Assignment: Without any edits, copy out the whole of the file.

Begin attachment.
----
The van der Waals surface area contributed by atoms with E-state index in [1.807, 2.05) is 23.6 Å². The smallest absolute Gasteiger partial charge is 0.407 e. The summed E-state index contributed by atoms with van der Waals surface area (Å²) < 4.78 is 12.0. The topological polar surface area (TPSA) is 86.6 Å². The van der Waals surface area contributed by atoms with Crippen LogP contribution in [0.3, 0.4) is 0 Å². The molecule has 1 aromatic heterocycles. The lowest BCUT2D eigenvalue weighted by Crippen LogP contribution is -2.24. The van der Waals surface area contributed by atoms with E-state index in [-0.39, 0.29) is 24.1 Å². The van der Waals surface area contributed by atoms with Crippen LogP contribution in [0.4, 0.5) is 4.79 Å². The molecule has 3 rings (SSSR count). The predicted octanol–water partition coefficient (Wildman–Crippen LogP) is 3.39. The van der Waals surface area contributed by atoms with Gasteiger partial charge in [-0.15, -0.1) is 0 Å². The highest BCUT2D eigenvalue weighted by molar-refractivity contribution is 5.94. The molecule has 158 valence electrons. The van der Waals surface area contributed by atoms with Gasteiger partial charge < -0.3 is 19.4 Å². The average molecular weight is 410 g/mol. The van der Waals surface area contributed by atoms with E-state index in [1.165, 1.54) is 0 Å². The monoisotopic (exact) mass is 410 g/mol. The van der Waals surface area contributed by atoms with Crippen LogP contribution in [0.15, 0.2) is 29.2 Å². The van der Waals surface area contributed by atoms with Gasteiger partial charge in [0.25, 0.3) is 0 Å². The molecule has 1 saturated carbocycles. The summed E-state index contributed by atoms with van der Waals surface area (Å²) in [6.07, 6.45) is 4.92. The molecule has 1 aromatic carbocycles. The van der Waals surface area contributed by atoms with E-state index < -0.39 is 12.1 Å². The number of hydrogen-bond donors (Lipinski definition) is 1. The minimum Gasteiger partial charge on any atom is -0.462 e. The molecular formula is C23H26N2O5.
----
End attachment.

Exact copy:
The van der Waals surface area contributed by atoms with E-state index in [1.807, 2.05) is 23.6 Å². The smallest absolute Gasteiger partial charge is 0.407 e. The summed E-state index contributed by atoms with van der Waals surface area (Å²) < 4.78 is 12.0. The topological polar surface area (TPSA) is 86.6 Å². The van der Waals surface area contributed by atoms with Crippen LogP contribution in [0.3, 0.4) is 0 Å². The molecule has 1 aromatic heterocycles. The lowest BCUT2D eigenvalue weighted by Crippen LogP contribution is -2.24. The van der Waals surface area contributed by atoms with E-state index in [-0.39, 0.29) is 24.1 Å². The van der Waals surface area contributed by atoms with Crippen LogP contribution in [0.4, 0.5) is 4.79 Å². The molecule has 3 rings (SSSR count). The predicted octanol–water partition coefficient (Wildman–Crippen LogP) is 3.39. The van der Waals surface area contributed by atoms with Gasteiger partial charge in [-0.15, -0.1) is 0 Å². The highest BCUT2D eigenvalue weighted by molar-refractivity contribution is 5.94. The molecule has 158 valence electrons. The van der Waals surface area contributed by atoms with Gasteiger partial charge < -0.3 is 19.4 Å². The average molecular weight is 410 g/mol. The van der Waals surface area contributed by atoms with E-state index in [1.165, 1.54) is 0 Å². The monoisotopic (exact) mass is 410 g/mol. The van der Waals surface area contributed by atoms with Crippen LogP contribution in [0.15, 0.2) is 29.2 Å². The van der Waals surface area contributed by atoms with Gasteiger partial charge in [0.25, 0.3) is 0 Å². The molecule has 1 saturated carbocycles. The summed E-state index contributed by atoms with van der Waals surface area (Å²) in [6.07, 6.45) is 4.92. The molecule has 1 aromatic carbocycles. The van der Waals surface area contributed by atoms with E-state index < -0.39 is 12.1 Å². The number of hydrogen-bond donors (Lipinski definition) is 1. The minimum Gasteiger partial charge on any atom is -0.462 e. The molecular formula is C23H26N2O5.